We discovered magic everywhere in that house, pockets of wonder carried forth into reality by force of imagination. The enormous, slender ginkgo tree in the front yard stretched into the sky, extending its top-most branches in invitation to the giants who lived beyond the clouds. In the basement playroom, we were perennially on the hunt for elves who puttered about in dark corners, whose interest was piqued by the wooden curios and dolls from the 1970’s that we pulled from the toy box, and whose footsteps we could hear if we managed to stay silent long enough. The skirts of great pines in the backyard served as secret clubhouses, where we played hide and seek and worked out our fledgling identities, allowing entry only to some among us, depending on who we thought we were that day. In Nana’s house I was properly introduced to classical music, in particular through Disney’s Fantasia film, with its slender flamingos and chubby mushrooms gliding and tottering about to an enchanting score of Bach, Stravinsky, Beethoven, Tchaikovsky.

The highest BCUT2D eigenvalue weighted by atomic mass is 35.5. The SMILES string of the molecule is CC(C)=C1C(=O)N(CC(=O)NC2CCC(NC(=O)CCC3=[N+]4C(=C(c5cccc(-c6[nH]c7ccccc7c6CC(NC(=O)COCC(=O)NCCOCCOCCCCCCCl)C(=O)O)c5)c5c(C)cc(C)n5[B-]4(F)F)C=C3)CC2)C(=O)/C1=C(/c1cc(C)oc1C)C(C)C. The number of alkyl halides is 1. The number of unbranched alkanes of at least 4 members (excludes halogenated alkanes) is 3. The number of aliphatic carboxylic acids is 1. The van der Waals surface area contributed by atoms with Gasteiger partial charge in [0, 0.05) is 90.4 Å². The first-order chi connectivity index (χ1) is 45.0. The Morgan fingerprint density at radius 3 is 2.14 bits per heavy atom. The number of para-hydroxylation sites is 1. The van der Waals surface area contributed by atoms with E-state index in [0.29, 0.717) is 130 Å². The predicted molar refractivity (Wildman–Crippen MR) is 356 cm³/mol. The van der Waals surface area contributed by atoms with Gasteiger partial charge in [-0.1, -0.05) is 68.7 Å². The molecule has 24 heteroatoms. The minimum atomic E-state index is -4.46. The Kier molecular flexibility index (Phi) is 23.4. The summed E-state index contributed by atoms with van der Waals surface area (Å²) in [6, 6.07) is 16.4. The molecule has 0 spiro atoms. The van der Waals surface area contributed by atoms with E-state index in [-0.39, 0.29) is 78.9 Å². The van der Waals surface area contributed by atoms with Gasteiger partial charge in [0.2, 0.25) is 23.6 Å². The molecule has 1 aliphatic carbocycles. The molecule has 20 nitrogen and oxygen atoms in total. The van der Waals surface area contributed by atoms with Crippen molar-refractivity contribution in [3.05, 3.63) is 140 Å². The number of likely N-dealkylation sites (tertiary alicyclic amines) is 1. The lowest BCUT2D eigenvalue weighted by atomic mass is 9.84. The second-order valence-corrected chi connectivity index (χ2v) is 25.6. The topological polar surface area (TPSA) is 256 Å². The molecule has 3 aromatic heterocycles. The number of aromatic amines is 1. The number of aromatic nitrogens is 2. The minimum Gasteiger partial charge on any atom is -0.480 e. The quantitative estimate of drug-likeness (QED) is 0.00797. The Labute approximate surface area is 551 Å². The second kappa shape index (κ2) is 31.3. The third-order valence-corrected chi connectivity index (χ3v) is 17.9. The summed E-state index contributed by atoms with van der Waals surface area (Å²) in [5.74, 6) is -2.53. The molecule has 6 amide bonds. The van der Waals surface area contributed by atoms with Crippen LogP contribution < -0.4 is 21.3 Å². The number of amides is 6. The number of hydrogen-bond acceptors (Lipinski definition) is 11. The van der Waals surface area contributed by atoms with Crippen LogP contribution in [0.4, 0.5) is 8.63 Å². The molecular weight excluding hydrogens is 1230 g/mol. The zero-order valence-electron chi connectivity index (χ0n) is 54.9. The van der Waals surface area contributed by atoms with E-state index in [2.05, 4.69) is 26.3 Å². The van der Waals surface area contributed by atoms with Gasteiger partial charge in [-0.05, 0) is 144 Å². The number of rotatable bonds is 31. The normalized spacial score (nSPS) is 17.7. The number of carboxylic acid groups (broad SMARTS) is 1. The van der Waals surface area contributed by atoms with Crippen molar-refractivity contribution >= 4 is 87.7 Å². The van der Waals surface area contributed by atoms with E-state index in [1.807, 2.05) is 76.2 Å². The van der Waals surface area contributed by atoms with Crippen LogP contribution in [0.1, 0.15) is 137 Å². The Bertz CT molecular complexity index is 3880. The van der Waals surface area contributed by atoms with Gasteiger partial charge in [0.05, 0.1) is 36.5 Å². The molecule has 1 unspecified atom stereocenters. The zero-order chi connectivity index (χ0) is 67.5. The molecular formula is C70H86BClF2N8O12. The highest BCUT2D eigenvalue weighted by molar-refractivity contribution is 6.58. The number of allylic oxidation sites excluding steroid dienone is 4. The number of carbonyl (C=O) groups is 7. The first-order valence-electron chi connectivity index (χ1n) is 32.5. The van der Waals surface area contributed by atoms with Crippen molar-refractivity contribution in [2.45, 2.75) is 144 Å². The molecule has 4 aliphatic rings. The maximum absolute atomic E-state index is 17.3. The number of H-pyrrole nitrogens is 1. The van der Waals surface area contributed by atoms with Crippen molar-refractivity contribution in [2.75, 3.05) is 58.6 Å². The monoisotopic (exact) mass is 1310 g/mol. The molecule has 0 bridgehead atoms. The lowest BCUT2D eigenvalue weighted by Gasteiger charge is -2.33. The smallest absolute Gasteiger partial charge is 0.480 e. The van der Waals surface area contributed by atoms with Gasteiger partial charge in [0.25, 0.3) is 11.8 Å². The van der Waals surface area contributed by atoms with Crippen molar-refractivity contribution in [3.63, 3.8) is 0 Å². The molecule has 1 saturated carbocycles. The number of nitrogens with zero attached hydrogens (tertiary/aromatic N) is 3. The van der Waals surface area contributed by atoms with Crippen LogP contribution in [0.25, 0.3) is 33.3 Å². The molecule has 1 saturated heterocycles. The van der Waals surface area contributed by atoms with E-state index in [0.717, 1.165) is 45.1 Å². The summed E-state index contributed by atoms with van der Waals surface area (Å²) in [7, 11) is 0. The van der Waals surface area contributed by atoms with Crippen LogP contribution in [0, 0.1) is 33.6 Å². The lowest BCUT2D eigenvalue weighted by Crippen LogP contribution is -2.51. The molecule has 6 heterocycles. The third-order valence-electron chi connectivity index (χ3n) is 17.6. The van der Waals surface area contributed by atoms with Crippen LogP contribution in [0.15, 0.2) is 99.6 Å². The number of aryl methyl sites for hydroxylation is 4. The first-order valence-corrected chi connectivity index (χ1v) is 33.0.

Nana wore an inviolable uniform of pastel muumuus to cover her large, mottled, wrinkled frame. She sported short, grey hair and a perpetual frown that occasionally transformed itself in short bursts of laughter before resuming its natural state. She was old enough to be long-set in her habits, which manifested in the food she served to us. Every two weeks her granddaughter drove her to the grocery store for bulk buying, long before it was trendy. She packed gallons of milk in the freezer, enough for a smattering of children in the interim period, unbothered by the icy chunks that filled our glasses at breakfast, or by the stench of sour milk that had sat too long but was served to us anyway, waste not want not. Nana cooked dozens of pancakes and wrapped them in plastic to freeze as well, unfortunately leaving the cling film attached when she microwaved them for us in the mornings, subsequently peeling off whatever plastic hadn’t coagulated with the scorching pool of Aunt Jemima’s syrup sitting underneath. She stirred enormous pots of spaghetti and meatballs and red sauce, probably her best dish, a far cry from the dry macaroni and cheese that showed up once in a while, with boiled hot dog slices pre-dipped in ketchup and tossed in for good measure.